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Resilience Engineering
TU DelftTU EindhovenUniversity of TwenteWageningen University
Resilience Engineering


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Guillermo Borragán

Guillermo Borragán is a cognitive environmental scientist with experience integrating technology to the development of sustainable territories. His work focuses on the integration of human factors to the design of energy efficiency programs and energy and climate plans. With a background at the crossroads between cognitive science, energy, and data science, he contributes to ensure the long-term success of these strategies by exploring the individual and collective elements that promote community engagement. Before joining VITO/EnergyVille in 2019, he completed a PhD in neuroimaging signal processing and human performance using neuroeconomic models. As part of his postdoc experience in Paris, he engineered data-oriented digital solutions to integrate user demand-response into local smart grids. Besides, he also led a project developing dynamic algorithms to offer energy efficiency tailored advice to households. He has participated in numerous international conferences and he is author of several peer-reviewed publications. During the last years, he has participated in EU research projects related to the energy performance of smart buildings and neighbourhoods (X-tendo, Digital Building Logbook, ePANACEA, SRI). He is now involved in two projects commissioned by the Flemish government on the modelling of end-user uptake of low-voltage technologies.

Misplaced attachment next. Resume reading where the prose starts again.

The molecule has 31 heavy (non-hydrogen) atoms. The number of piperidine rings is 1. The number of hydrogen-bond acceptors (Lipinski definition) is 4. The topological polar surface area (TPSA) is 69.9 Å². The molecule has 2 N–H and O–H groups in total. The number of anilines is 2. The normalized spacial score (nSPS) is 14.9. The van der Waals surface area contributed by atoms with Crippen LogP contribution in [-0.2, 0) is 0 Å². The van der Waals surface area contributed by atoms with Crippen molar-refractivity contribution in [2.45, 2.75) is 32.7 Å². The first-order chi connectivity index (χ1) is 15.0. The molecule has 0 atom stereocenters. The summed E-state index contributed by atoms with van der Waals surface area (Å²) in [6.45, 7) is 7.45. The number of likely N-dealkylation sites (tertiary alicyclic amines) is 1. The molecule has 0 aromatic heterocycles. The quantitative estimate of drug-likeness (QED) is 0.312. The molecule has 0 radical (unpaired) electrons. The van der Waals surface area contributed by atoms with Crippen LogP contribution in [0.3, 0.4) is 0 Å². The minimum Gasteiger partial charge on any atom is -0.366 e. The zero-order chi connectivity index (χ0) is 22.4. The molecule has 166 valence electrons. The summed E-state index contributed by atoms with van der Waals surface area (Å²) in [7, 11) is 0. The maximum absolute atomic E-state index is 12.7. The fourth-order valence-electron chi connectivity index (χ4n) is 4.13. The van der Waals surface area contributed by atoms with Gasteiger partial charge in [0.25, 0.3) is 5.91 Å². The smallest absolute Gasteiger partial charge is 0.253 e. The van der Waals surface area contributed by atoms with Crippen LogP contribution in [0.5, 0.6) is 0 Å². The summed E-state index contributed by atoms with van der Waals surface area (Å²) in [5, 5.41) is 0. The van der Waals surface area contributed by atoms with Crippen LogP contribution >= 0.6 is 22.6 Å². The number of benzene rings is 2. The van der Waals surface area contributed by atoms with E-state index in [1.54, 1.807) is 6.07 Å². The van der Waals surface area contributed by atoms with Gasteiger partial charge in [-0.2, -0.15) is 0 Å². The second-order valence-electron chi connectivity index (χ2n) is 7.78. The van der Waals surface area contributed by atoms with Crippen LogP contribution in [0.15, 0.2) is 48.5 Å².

Involvement in 4TU Centre for Resilience Engineering
The increasing digitalization of services and the emergence of public databases are promoting the creation of new data environments that can lead to positive societal transformation. Having access to good quality data can be a game-changer for local communities and a way to boost innovation and promote new business models. Under the 4TU RE fellowship, I work with Samantha Copeland to better understand the factors that make data an asset to promote resilience of local communities. While there is no doubt that data sharing policies can promote local opportunities and resilience, there is a lack of knowledge on which and how to share successfully public and private data. Well processed, data can be used to identify tailored solutions, facilitate collaboration or promote citizen engagement. Making useful data accessible is the future for smart governance, aiding decision making processes and future-proofing the community. Supporting people to release datasets, provide the technology, training and processes that makes them useable, create policies and regulation such as those for data sharing and protection and collect, maintain and use data are some of the interconnected solutions that we will be addressing in this project.

I was a Young Fellow in the 4TU.DeSIRE programme.